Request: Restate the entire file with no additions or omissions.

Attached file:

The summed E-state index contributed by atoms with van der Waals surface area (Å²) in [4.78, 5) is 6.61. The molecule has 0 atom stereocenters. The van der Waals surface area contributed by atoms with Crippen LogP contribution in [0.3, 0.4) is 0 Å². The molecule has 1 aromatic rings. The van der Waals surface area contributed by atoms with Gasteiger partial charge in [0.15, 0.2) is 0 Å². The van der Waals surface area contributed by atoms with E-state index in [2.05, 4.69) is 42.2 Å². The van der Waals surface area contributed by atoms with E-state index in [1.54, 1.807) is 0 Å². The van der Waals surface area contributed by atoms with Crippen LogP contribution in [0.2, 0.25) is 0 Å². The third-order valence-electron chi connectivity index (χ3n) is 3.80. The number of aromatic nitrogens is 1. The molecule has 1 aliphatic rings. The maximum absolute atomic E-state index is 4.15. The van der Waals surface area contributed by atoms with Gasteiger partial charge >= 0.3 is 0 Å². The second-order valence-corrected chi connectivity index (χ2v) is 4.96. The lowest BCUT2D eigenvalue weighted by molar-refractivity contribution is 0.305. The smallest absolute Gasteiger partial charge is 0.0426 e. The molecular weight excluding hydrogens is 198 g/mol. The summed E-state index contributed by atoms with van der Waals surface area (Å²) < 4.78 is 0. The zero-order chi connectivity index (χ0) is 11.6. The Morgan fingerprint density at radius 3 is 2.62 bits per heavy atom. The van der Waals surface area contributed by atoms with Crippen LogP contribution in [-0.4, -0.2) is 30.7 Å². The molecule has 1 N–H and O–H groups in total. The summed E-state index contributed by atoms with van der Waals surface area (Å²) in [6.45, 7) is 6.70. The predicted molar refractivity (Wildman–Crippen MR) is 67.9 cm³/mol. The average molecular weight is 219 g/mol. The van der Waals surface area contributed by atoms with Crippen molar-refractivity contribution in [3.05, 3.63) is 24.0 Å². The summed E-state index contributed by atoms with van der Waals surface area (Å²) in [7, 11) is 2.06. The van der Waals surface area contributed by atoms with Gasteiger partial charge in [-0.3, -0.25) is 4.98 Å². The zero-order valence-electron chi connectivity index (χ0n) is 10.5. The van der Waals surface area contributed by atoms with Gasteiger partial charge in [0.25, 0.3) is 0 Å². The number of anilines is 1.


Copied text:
The summed E-state index contributed by atoms with van der Waals surface area (Å²) in [4.78, 5) is 6.61. The molecule has 0 atom stereocenters. The van der Waals surface area contributed by atoms with Crippen LogP contribution in [0.3, 0.4) is 0 Å². The molecule has 1 aromatic rings. The van der Waals surface area contributed by atoms with Gasteiger partial charge in [0.15, 0.2) is 0 Å². The van der Waals surface area contributed by atoms with E-state index in [2.05, 4.69) is 42.2 Å². The van der Waals surface area contributed by atoms with E-state index in [1.54, 1.807) is 0 Å². The van der Waals surface area contributed by atoms with Crippen LogP contribution in [0.2, 0.25) is 0 Å². The third-order valence-electron chi connectivity index (χ3n) is 3.80. The number of aromatic nitrogens is 1. The molecule has 1 aliphatic rings. The maximum absolute atomic E-state index is 4.15. The van der Waals surface area contributed by atoms with Gasteiger partial charge >= 0.3 is 0 Å². The second-order valence-corrected chi connectivity index (χ2v) is 4.96. The lowest BCUT2D eigenvalue weighted by molar-refractivity contribution is 0.305. The smallest absolute Gasteiger partial charge is 0.0426 e. The molecular weight excluding hydrogens is 198 g/mol. The summed E-state index contributed by atoms with van der Waals surface area (Å²) < 4.78 is 0. The zero-order chi connectivity index (χ0) is 11.6. The Morgan fingerprint density at radius 3 is 2.62 bits per heavy atom. The van der Waals surface area contributed by atoms with Crippen LogP contribution in [-0.4, -0.2) is 30.7 Å². The molecule has 1 N–H and O–H groups in total. The summed E-state index contributed by atoms with van der Waals surface area (Å²) in [6.45, 7) is 6.70. The predicted molar refractivity (Wildman–Crippen MR) is 67.9 cm³/mol. The average molecular weight is 219 g/mol. The van der Waals surface area contributed by atoms with Crippen molar-refractivity contribution in [3.05, 3.63) is 24.0 Å². The summed E-state index contributed by atoms with van der Waals surface area (Å²) in [7, 11) is 2.06. The van der Waals surface area contributed by atoms with Gasteiger partial charge in [-0.3, -0.25) is 4.98 Å². The zero-order valence-electron chi connectivity index (χ0n) is 10.5. The van der Waals surface area contributed by atoms with Gasteiger partial charge in [0.25, 0.3) is 0 Å². The number of anilines is 1.